It was inevitable, really. Dustin Lance Black breezed through New York to promote his new dramedy, Virginia, but in an interview, the conversation unfailingly circled back to politics, and the little matter of Barack Obama coming out in support of gay marriage.
“We asked for the moon, and many of us demanded the whole thing and took a strong position,” Black says. “And you know what? He gave us more, and sooner, and in a personal, passionate way. He gave us everything we asked for in that moment. There’s more—more to do and ask for and demand and insist upon. But for now, if you ask for something big, and you get it, you had better say ’thank you.’”
Black has been asking and demanding and insisting in the name of equality since he waltzed away with an Original Screenplay Oscar for 2008’s Milk. A hot name whose philanthropy goes well beyond the unspoken Hollywood job requirements, he’s been as much a cheerleader for gay rights as he has a teller of gay stories. He’s read rally cries to hundreds of thousands of activists in the National Equality March, he’s on the famed Trevor Project’s board of directors, and he served as a founding board member of the American Foundation of Equal Rights (AFER), using it to help propel his creative assault on Proposition 8. Black is the creator of 8, a 2011 play about the events of California’s Perry v. Brown (neé Perry v. Schwarzenegger) trial, which drew the involvement of everyone from Jane Lynch to George Clooney. He’s also the narrator of 8: The Mormon Proposition, a 2010 documentary that entwines the issue with the religion he grew up with in San Antonio, Texas, back when he could only dream of something more.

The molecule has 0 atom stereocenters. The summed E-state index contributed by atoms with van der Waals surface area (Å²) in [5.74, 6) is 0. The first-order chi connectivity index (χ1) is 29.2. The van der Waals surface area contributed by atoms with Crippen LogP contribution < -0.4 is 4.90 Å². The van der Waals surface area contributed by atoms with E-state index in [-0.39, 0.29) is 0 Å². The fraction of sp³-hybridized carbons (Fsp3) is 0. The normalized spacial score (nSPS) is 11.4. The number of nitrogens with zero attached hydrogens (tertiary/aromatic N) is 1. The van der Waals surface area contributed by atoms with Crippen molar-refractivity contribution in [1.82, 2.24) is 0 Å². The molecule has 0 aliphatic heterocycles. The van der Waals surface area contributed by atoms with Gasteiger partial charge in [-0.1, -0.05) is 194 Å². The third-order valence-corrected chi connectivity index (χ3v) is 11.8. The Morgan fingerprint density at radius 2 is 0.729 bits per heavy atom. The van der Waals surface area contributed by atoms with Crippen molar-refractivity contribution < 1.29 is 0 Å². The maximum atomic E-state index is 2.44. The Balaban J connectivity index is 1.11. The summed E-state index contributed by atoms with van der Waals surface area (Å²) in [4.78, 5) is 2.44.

“Unlike other cultures that might suffer from their trauma, in the South, we celebrate our trauma,” Black says of his old stomping grounds (he now calls L.A. home). “We share our trauma. In fact, we’re more defined by how we react to it and the dreams we have on the other side of it. It’s sort of this aspirational culture, where the more you pretend you’re rising above, the better. How do we survive? We survive by dreaming. And who are the best dreamers? Mormons.”
At this point, it’s not too hard to pinpoint the Dustin Lance Black brand. Like an auteur who always returns to his favored genre, the 37 year old has a résumé with a steady thematic consistency, filled with iterations of Black’s insights on Mormonism, history, and homosexuality. His major film project after Milk was the script for 2011’s J. Edgar, which one could essentially read as Clint Eastwood’s Brokeback Mountain. Throughout its run on HBO, Black wore multiple hats on the crew of Big Love, a polygamist series that saw him climb the ranks from staff writer to executive story editor to co-producer. He won nominations from the WGA and GLAAD Media for 2008’s Pedro, a TV movie about AIDS victim Pedro Zamora of MTV’s The Real World. Is he telling another part of his own story with every work that he creates?
“Certainly,” he says. “I think that’s what I set out to do. My favorite writers, that’s what they do. And it doesn’t matter if they’re writing true stories or fiction. I think choosing projects that you think you can bring a part of your narrative to is very important.”